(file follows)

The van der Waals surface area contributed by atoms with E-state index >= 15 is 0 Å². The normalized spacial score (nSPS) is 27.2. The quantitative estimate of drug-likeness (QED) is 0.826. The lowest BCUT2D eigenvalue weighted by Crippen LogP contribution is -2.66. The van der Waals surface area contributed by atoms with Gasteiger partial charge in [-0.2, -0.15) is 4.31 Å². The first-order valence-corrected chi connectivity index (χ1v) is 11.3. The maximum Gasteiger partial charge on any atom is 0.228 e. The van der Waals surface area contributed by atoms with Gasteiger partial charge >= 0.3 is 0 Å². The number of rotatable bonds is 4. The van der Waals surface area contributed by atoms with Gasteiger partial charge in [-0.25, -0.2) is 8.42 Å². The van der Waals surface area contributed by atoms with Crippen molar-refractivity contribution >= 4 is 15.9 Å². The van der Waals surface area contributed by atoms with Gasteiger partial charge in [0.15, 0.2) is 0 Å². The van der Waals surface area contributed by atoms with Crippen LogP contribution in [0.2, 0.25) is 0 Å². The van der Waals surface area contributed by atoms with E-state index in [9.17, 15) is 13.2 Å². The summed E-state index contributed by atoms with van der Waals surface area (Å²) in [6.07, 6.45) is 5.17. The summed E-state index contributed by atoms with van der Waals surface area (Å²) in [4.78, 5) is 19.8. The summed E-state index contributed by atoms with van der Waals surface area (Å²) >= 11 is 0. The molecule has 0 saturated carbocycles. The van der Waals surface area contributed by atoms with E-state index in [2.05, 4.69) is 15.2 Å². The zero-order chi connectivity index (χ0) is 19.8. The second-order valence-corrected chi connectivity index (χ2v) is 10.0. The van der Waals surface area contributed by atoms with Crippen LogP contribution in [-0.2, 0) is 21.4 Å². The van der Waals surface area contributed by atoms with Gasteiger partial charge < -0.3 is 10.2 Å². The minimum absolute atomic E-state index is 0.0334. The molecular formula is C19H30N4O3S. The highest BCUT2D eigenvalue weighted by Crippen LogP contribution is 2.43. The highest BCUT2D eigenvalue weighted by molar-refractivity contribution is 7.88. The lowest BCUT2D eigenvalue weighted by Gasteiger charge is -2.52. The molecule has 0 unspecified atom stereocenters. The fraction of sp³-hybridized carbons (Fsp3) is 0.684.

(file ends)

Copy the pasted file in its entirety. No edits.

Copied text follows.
The van der Waals surface area contributed by atoms with E-state index >= 15 is 0 Å². The normalized spacial score (nSPS) is 27.2. The quantitative estimate of drug-likeness (QED) is 0.826. The lowest BCUT2D eigenvalue weighted by Crippen LogP contribution is -2.66. The van der Waals surface area contributed by atoms with Gasteiger partial charge in [-0.2, -0.15) is 4.31 Å². The first-order valence-corrected chi connectivity index (χ1v) is 11.3. The maximum Gasteiger partial charge on any atom is 0.228 e. The van der Waals surface area contributed by atoms with Gasteiger partial charge >= 0.3 is 0 Å². The number of rotatable bonds is 4. The van der Waals surface area contributed by atoms with Gasteiger partial charge in [-0.25, -0.2) is 8.42 Å². The van der Waals surface area contributed by atoms with Crippen molar-refractivity contribution >= 4 is 15.9 Å². The van der Waals surface area contributed by atoms with Gasteiger partial charge in [0.15, 0.2) is 0 Å². The van der Waals surface area contributed by atoms with Crippen LogP contribution in [0.2, 0.25) is 0 Å². The van der Waals surface area contributed by atoms with E-state index in [9.17, 15) is 13.2 Å². The summed E-state index contributed by atoms with van der Waals surface area (Å²) in [6.07, 6.45) is 5.17. The summed E-state index contributed by atoms with van der Waals surface area (Å²) in [4.78, 5) is 19.8. The summed E-state index contributed by atoms with van der Waals surface area (Å²) >= 11 is 0. The molecule has 0 saturated carbocycles. The van der Waals surface area contributed by atoms with E-state index in [2.05, 4.69) is 15.2 Å². The zero-order chi connectivity index (χ0) is 19.8. The second-order valence-corrected chi connectivity index (χ2v) is 10.0. The van der Waals surface area contributed by atoms with Crippen LogP contribution in [-0.2, 0) is 21.4 Å². The van der Waals surface area contributed by atoms with Gasteiger partial charge < -0.3 is 10.2 Å². The minimum absolute atomic E-state index is 0.0334. The molecular formula is C19H30N4O3S. The highest BCUT2D eigenvalue weighted by Crippen LogP contribution is 2.43. The highest BCUT2D eigenvalue weighted by molar-refractivity contribution is 7.88. The lowest BCUT2D eigenvalue weighted by Gasteiger charge is -2.52. The molecule has 0 unspecified atom stereocenters. The fraction of sp³-hybridized carbons (Fsp3) is 0.684.